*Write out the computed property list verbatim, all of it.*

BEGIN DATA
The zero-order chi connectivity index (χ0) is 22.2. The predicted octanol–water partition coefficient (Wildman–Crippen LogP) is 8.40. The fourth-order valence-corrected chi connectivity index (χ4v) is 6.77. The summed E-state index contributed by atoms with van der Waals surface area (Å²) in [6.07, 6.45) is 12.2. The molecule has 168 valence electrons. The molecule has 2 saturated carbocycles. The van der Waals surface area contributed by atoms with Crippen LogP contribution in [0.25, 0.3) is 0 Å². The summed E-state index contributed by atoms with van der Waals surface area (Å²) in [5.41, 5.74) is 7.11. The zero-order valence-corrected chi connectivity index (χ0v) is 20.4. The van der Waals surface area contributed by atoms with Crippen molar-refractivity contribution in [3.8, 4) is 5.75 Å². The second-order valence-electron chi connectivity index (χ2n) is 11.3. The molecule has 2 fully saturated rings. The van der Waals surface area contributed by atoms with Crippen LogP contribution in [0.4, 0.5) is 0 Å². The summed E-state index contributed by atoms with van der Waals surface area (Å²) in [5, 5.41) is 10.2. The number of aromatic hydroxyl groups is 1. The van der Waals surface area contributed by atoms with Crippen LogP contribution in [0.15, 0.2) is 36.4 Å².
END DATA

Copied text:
The zero-order chi connectivity index (χ0) is 22.2. The predicted octanol–water partition coefficient (Wildman–Crippen LogP) is 8.40. The fourth-order valence-corrected chi connectivity index (χ4v) is 6.77. The summed E-state index contributed by atoms with van der Waals surface area (Å²) in [6.07, 6.45) is 12.2. The molecule has 168 valence electrons. The molecule has 2 saturated carbocycles. The van der Waals surface area contributed by atoms with Crippen LogP contribution in [0.25, 0.3) is 0 Å². The summed E-state index contributed by atoms with van der Waals surface area (Å²) in [5.41, 5.74) is 7.11. The zero-order valence-corrected chi connectivity index (χ0v) is 20.4. The van der Waals surface area contributed by atoms with Crippen molar-refractivity contribution in [3.8, 4) is 5.75 Å². The second-order valence-electron chi connectivity index (χ2n) is 11.3. The molecule has 2 fully saturated rings. The van der Waals surface area contributed by atoms with Crippen LogP contribution in [0.4, 0.5) is 0 Å². The summed E-state index contributed by atoms with van der Waals surface area (Å²) in [5, 5.41) is 10.2. The number of aromatic hydroxyl groups is 1. The van der Waals surface area contributed by atoms with Crippen LogP contribution in [0.15, 0.2) is 36.4 Å².